Employer Frequently Asked Questions (FAQs)
An internship is a form of experiential learning that integrates knowledge and theory learned in the classroom with practical application and skills development in a professional setting. Internships give students the opportunity to gain valuable applied experience and make connections in professional fields they are considering for career paths; and give employers the opportunity to guide and evaluate talent.
For guidelines about what constitutes an internship, please see Hosting Interns - Important Information.
The Department of Labor (DOL) has set guidelines outlining the requirements that must be met for an internship to be unpaid. Currently, non-profit and government organizations may be exempt from paying interns, although we encourage all interns to be paid. Wage and Hour Division Fact Sheet #71: Internship Programs under the FLSA is a useful resource in determining the requirements.
In addition, the U.S. Court of Appeals for the Second Circuit announced a "primary beneficiary" test. Employers can use this as another useful resource in determining the requirements of unpaid internships.
Review important guidelines- Review internship guidelines set by the National Association of Colleges & Employers, as well as ones set by the Department of Labor, by visiting Hosting Interns - Important Information.
Set goals- What does the organization hope to achieve from the program? What do you (and the student & faculty member) want the intern to have learned by the end of their experience?
Write a plan- Create a job description and requirements and decide issues such as who will provide supervision, space for intern, organization and safety training, etc.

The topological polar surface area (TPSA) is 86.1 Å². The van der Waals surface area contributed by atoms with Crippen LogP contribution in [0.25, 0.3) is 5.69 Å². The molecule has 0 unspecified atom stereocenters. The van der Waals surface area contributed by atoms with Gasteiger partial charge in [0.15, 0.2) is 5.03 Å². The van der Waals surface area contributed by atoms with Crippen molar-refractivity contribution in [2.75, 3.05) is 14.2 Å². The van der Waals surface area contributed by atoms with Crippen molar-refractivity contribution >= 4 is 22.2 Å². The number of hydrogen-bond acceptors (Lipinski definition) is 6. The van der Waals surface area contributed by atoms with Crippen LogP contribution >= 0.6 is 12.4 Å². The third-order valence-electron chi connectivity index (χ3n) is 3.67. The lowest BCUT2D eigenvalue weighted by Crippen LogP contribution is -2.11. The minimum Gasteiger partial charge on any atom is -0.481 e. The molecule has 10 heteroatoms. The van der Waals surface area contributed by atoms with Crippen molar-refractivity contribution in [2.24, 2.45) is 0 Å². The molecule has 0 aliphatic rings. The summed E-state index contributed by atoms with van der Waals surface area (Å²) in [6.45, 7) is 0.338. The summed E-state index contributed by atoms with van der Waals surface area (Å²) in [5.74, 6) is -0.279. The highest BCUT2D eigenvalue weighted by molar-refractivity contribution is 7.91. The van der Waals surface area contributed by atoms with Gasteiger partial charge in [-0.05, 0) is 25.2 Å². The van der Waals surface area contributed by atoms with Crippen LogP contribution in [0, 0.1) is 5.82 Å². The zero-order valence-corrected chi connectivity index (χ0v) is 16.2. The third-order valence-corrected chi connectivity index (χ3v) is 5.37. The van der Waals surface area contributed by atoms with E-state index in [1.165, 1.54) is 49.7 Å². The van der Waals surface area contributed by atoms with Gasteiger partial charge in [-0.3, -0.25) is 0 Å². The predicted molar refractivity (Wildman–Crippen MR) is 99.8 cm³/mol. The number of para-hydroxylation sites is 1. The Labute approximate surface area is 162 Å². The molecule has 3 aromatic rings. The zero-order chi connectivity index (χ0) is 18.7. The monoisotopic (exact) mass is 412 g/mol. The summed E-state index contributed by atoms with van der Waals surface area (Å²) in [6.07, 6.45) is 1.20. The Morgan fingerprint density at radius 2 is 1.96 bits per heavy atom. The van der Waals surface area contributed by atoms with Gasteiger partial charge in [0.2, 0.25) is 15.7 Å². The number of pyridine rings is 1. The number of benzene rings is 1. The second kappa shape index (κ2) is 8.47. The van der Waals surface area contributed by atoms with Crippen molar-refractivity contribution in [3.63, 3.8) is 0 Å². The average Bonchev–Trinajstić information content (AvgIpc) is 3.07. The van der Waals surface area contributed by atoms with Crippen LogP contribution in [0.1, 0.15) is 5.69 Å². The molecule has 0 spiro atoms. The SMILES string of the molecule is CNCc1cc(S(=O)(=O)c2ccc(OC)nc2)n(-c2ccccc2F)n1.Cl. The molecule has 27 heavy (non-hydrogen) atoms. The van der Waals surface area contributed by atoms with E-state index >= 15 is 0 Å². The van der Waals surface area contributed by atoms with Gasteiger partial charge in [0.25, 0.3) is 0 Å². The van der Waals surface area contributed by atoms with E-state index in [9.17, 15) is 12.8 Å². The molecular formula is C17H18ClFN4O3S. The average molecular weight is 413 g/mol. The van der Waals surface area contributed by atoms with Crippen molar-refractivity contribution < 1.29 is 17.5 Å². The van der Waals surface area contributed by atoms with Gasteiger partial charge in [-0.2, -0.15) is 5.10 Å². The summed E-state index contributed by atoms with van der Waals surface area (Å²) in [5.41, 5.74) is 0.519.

While we do not post virtual internships on the UNG Job Board, it is possible that students may find virtual internship opportunities on their own. As with any internship, final approval of the experience is the privilege of the Faculty Instructor of Record or is based on the policy of the particular department. The more detailed the internship description, and the more relevant the duties, responsibilities, and outcomes of the internship are to the student’s major, the more likely it is to be approved. Detailed information on the Internship Learning Agreement about training, supervisor contact, duties, etc. is particularly important for virtual internships.
Be sure to review both the NACE Guidelines and the Department of Labor Fact Sheet #71 before and after securing an intern. Read the tips below for more helpful advice on hosting an intern. If there are ever any questions regarding internship guidelines, do not hesitate to contact the appropriate Career Services office. Tips include:
- Ensure that the intern does not take the place/job of regular paid employees.
- Specify clearly if the internship is paid or unpaid (see Hosting Interns - Important Information for DOL and NACE guidelines). In addition, the U.S. Court of Appeals for the Second Circuit announced a "primary beneficiary" test. Employers can use this as another useful resource in determining the requirements of unpaid internships.
- Review over the Principals for Employment Professionals provided by NACE to ensure students will receive a rewarding internship experience.
- Don't promise a job with your organization to the intern. Obviously it is fine to offer a full-time position at the conclusion of the internship, but it should not be a promise prior to the experience.
- Prior to the start of the internship, create a space where the intern will work.
- Designate a mentor and/or supervisor for the intern that will provide instruction and feedback throughout the experience.
- Provide an orientation to the organization's policies and procedures at the beginning of his/her experience, including safety rules and regulations.
- Keep accurate records of the hours worked by the intern.
- Have the scope of duties, which should be educational in nature, clearly written out.
- Maintain an open communication relationship with the intern and Faculty Instructor of Record before, during, and after the internship.